Although experience is often overlooked, it's an important consideration when buying shoes. Knighton has often seen injured runners who started running in a minimalist shoe (one with little to no heel drop—quite different from a traditional running shoe) before their bodies were ready to advance. The smaller muscles that help with stabilizing joints were probably not strong enough to manage the extreme motion in a super flexible shoe. In other words, if you are a new runner, you don't want to start out in a shoe with little to no support.
“Just like ski's, shoes can compensate for poor running habits, and when that forgiveness is gone, injuries develop," Knighton says. "You don't grow into the shoe you're wearing. You need to wear a shoe that fits your experience, today."
Three Exercises to Help Lessen Knee Pain
While self-massage (described below) can sometimes help lessen knee pain, Knighton says retraining a runner's gait by addressing hip and core strength is much more efficient in the long term. Some doctors recommend orthotics, but research has recently proven that gait retraining exercises (like those below) are more effective than the use of orthotics for those with patellofemoral pain. The following are exercises Knighton recommends.
Self-Massage: Using a foam roller, iron out the muscles above and below the knee (particularly the quads on either side of the iliotibial (IT) band). Restrictions in those muscles and their surrounding fascia could be tugging on the knee in ways that disrupt patellar tracking and create pain.
Posterior Tibia Rotation: Start out by holding a stretchy band (like TheraBand) out in front of you standing on the leg with knee pain. Then, rotate away from the anchor point (of the stretchy band) over your standing leg. At the same time, form an arch in the foot (your toes should be relaxed during this movement and you want to be sure your foot is not flat on the ground). As you rotate back, slowly allow the arch to move into its beginning position of a flat-footed stance. Knighton says the goal of this exercise is, “to control pronation of the foot during initial contact to midstance of the running cycle."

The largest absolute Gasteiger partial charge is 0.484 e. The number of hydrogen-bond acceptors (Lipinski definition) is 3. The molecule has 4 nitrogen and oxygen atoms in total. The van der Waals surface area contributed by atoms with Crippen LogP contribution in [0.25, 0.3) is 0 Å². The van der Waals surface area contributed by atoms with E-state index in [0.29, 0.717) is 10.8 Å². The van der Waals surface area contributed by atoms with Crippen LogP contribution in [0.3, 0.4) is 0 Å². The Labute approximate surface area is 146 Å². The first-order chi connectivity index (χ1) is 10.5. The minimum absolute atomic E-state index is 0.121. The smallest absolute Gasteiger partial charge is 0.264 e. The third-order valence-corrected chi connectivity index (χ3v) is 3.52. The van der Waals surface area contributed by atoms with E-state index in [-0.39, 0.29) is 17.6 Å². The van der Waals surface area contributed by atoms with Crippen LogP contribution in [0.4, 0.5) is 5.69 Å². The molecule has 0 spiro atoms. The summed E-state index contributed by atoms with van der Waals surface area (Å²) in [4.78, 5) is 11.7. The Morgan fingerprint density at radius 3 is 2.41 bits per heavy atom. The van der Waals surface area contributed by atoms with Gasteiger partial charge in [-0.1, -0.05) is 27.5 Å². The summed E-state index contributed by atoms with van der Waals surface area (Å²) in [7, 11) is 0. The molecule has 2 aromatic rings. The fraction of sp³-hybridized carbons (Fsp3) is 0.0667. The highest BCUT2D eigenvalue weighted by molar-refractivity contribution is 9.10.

Side Plank Leg Swing: Position yourself on the ground in a side plank position so that you are resting on your forearm and lower knee with your hips in-line with your shoulder and knee. Tighten the core muscles and lift the top leg slightly. Then, move the top leg forward and backwards in a swinging motion parallel to the floor. Do this while maintaining a stable core. Be sure to not move excessively through the back and pelvis, but swing from the hip. Knighton says the goal is "to provide a stable core and pelvis for the leg to swing on during midstance and swing phase of running."
While colors and design trends are tempting purchasing factors, runners need to carefully consider their skill level and mobility patterns when buying shoes. If they don't know these, they should talk to a medical expert well versed in running. More importantly, runners must become aware of, and try to change, poor running form habits to decrease pain and improve performance.
Knighton warns runners not to strictly focus on treating the source of pain. Sure, you can apply ice to the pain, but he encourages his patients to look at the problem holistically.
“Is it possible that an injury 10 years ago to your shoulder is finally manifesting itself in the leg and/or knee when running?" he asks. Don't neglect old injuries and don't keep running in old shoes that may be contributing to your knee pain. Take care of business.